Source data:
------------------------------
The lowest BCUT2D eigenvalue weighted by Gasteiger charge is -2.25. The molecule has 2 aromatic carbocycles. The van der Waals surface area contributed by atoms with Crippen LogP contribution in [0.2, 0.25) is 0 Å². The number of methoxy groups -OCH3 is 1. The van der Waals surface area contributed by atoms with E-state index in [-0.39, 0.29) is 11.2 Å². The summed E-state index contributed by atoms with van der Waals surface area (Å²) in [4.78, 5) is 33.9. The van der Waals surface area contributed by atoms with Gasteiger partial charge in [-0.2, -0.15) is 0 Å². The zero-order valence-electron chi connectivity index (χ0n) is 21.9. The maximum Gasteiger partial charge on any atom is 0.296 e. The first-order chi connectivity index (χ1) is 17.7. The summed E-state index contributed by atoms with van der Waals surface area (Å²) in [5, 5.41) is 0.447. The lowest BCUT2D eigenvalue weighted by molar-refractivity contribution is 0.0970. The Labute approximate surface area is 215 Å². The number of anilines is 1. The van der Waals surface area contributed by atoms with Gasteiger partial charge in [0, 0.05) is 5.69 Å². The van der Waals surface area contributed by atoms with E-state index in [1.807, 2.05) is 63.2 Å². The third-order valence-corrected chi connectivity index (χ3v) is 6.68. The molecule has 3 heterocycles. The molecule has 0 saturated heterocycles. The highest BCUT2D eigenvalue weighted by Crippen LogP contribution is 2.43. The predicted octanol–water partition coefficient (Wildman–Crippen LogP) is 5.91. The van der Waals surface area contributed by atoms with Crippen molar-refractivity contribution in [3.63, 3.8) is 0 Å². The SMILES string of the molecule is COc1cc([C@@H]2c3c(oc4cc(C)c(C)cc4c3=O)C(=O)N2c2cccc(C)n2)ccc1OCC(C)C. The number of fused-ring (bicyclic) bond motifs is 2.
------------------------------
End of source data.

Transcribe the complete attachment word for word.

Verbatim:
The lowest BCUT2D eigenvalue weighted by Gasteiger charge is -2.25. The molecule has 2 aromatic carbocycles. The van der Waals surface area contributed by atoms with Crippen LogP contribution in [0.2, 0.25) is 0 Å². The number of methoxy groups -OCH3 is 1. The van der Waals surface area contributed by atoms with E-state index in [-0.39, 0.29) is 11.2 Å². The summed E-state index contributed by atoms with van der Waals surface area (Å²) in [4.78, 5) is 33.9. The van der Waals surface area contributed by atoms with Gasteiger partial charge in [-0.2, -0.15) is 0 Å². The zero-order valence-electron chi connectivity index (χ0n) is 21.9. The maximum Gasteiger partial charge on any atom is 0.296 e. The first-order chi connectivity index (χ1) is 17.7. The summed E-state index contributed by atoms with van der Waals surface area (Å²) in [5, 5.41) is 0.447. The lowest BCUT2D eigenvalue weighted by molar-refractivity contribution is 0.0970. The Labute approximate surface area is 215 Å². The number of anilines is 1. The van der Waals surface area contributed by atoms with Gasteiger partial charge in [0, 0.05) is 5.69 Å². The van der Waals surface area contributed by atoms with E-state index in [1.807, 2.05) is 63.2 Å². The third-order valence-corrected chi connectivity index (χ3v) is 6.68. The molecule has 3 heterocycles. The molecule has 0 saturated heterocycles. The highest BCUT2D eigenvalue weighted by Crippen LogP contribution is 2.43. The predicted octanol–water partition coefficient (Wildman–Crippen LogP) is 5.91. The van der Waals surface area contributed by atoms with Crippen molar-refractivity contribution in [3.63, 3.8) is 0 Å². The SMILES string of the molecule is COc1cc([C@@H]2c3c(oc4cc(C)c(C)cc4c3=O)C(=O)N2c2cccc(C)n2)ccc1OCC(C)C. The number of fused-ring (bicyclic) bond motifs is 2.